W.S. Banks (1871) gives an early description of this site, although he thought it to be Saxon in nature. He told that,
“About half-a-mile east of Ringston Hill, in a field between Quarry-road and Hornsley-road, is the site of a supposed Saxon camp, as it is called on the ordnance map — a large enclosure containing above three acres of land. It slopes to the north, and is now rough and uneven, and has been cast into ‘lands.’ The mound on the east, west and south is still very distinct. The northern side is much lower than the other and a ditch is cut across at that part…”
And in Banks’ day, as he told, “the history of it is not known.” But this site was later declared as a hillfort – a Brigantian one at that – for the first time by the director of Wakefield Museum, Mr F. Atkinson, following some excavation work here in 1949. Nothing much was found apart from,
“pieces of decayed and burnt sandstone and medieval pottery sherds,” though he still concluded the site to be Iron Age. Although little of its original form can now be seen due to extensive damage, infra-red aerial photography showed “traces of a five-sided annexe to the northwest, the line of the ploughed-out rampart to the south-southwest, and a possible defended entrance to the south.”
The same aerial survey also found another enclosure to the east of the hillfort.
…to be continued…
Banks, W.S., Walks in Yorkshire: Wakefield and its Neighbourhood, Longmans Green & Co.: London 1871.
Keighley, J.J., ‘The Prehistoric Period,’ in Faull & Moorhouse’s, West Yorkshire: An Archaeological Survey, I, WYMCC: 1981.
In August, 1984, a Mr James Rickett was out with his metal-detector, scanning the Swinston woodland area south of Dinnington, when he was fortunate to locate a superb, ornamental ‘Celtic’-design bronze torc, thought to be of Romano-British origin, and believed to have been made in either the 1st or 2nd century AD. Following Mr Rickett’s discovery, a small team from the Sheffield City Museum and the South Yorkshire Archaeoloogy Unit got off their backsides and did a survey of the region where the torc had been found —and they weren’t to be disappointed!
An initial assumption based on place-name evidences led them to believe that a settlement of the Saxon period may once have been here; but their investigations
“located the earthworks of a sub-rectangular enclosure, 40m by 25m, and possible fields about 140m south of the discovery site (South Yorkshire SMR record no.PI3021). The enclosure is sub-divided into a smaller and a larger compound with no surface evidence for ditches associated with the stony banks, which enclose a total area of about 0.1 hectares. In both size and shape it compares closely with the class of very numerous small ditched enclosures… The origins of some may lie in the late Iron Age, but fieldwork and excavation have produced predominantly Romano-British material. Other local metal detector finds, some from this enclosure, include first- to fourth-century Romano-British material.”
Beswick, Pauline, Megaw, M.R., Megaw, J.V.S. & Northover, Peter, “A Decorated Late Iron Age Torc from Dinnington, South Yorkshire,” in The Antiquaries Journal, 70:1, 1990.
Highlighted on the 1854 Ordnance Survey map close to the township boundary line as Adam & Eve’s Oak, between Brierley and South Kirkby, I can’t find too much about this once great tree. However the Wakefield historian W.S. Banks (1871) told us the following:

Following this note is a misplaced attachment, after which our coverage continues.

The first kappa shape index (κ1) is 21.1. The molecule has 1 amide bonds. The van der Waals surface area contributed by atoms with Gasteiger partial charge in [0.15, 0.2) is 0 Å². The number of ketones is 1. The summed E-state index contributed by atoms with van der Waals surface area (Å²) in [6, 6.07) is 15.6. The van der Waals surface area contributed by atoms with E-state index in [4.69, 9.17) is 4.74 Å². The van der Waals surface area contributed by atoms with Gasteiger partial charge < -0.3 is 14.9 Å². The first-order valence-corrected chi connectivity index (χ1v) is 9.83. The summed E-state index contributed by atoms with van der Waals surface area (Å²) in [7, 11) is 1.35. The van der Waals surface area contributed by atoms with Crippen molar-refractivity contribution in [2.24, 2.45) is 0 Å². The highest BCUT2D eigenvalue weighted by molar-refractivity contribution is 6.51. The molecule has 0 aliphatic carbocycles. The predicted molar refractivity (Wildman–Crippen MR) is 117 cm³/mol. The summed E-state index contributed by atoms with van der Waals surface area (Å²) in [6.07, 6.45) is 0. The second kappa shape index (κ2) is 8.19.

“Upon the common at Ringston Hill grows the remarkable ‘old Adam’ oak, much decreased in size in late years. It is an ancient and large tree measuring twenty-seven feet in girth at a yard above the ground. The trunk is hollow and the north side is broken away. Most of the branches are also gone. In 1868 a very large branch was blown off by the wind; but on the southerly side are still some very vigorous limbs.”
Even when Banks wrote this he said how the tree “must be many centuries old.” In the time of King Charles II there used to be an old inn by Adam’s Oak at the foot of Ringston Hill, where the famous highwayman, Nevison (much-loved by many Yorkshire-folk because of his Robin-Hood-like character), used to stay. The inn was owned by one Adam Hawksworth, but was ordered “to have his sign taken down for harbouring Nevison.”
W.S. Banks also wrote of this once great tree:
“The people at Brierley tell of Nevison the highwayman lodging in it and hiding stolen treasures in it, things which probably did not happen, though Nevison’s name is connected with Ringston Hill.”
The treasure legend may have more to do with the adjacent stone circle, as we find ‘treasure’ a common motif at such places.
Banks, W.S., Walks in Yorkshire: Wakefield and its Neighbourhood, Longmans, Green Co.: London 1871.
This was one of the many sacred trees beneath or next to which, in pre-christian days, tribal councils met. Thanks to the local historians Paul Rowland and Lis Tigi Maguire Coyle (see ‘Comments’, below), the whereabouts of the tree has been located (contrary to my earlier idea that it had sadly died). The local writer Harry Garbutt wrote of it in the 1940s, saying:
“The importance of Harthill in Saxon days may be adduced also from the fact that of the Three Hundreds of the Wapentake, Harthill was one. The Hundred was the Court of local justice and government, and at Harthill would meet under the old Trysting Tree.”
The very word trysting relates to any species of tree that has importance, be it by its appearance or position, and relates to those that were used as traditional or popular meeting sites.
Garbett, Harry, The History of Harthill-with-Woodall and its HamletKivetonPark, Arthur H. Stockwell: Ilfracombe n.d. (c.1948)
Acknowledgements: Massive thanks to Paul Rowland (‘Comments’, below), for information pointing us to the exact spot where our Trysting Tree lived; and to Lis Tigi Maguire Coyle for the additional folklore ‘Comment’, below. Huge thanks to you both!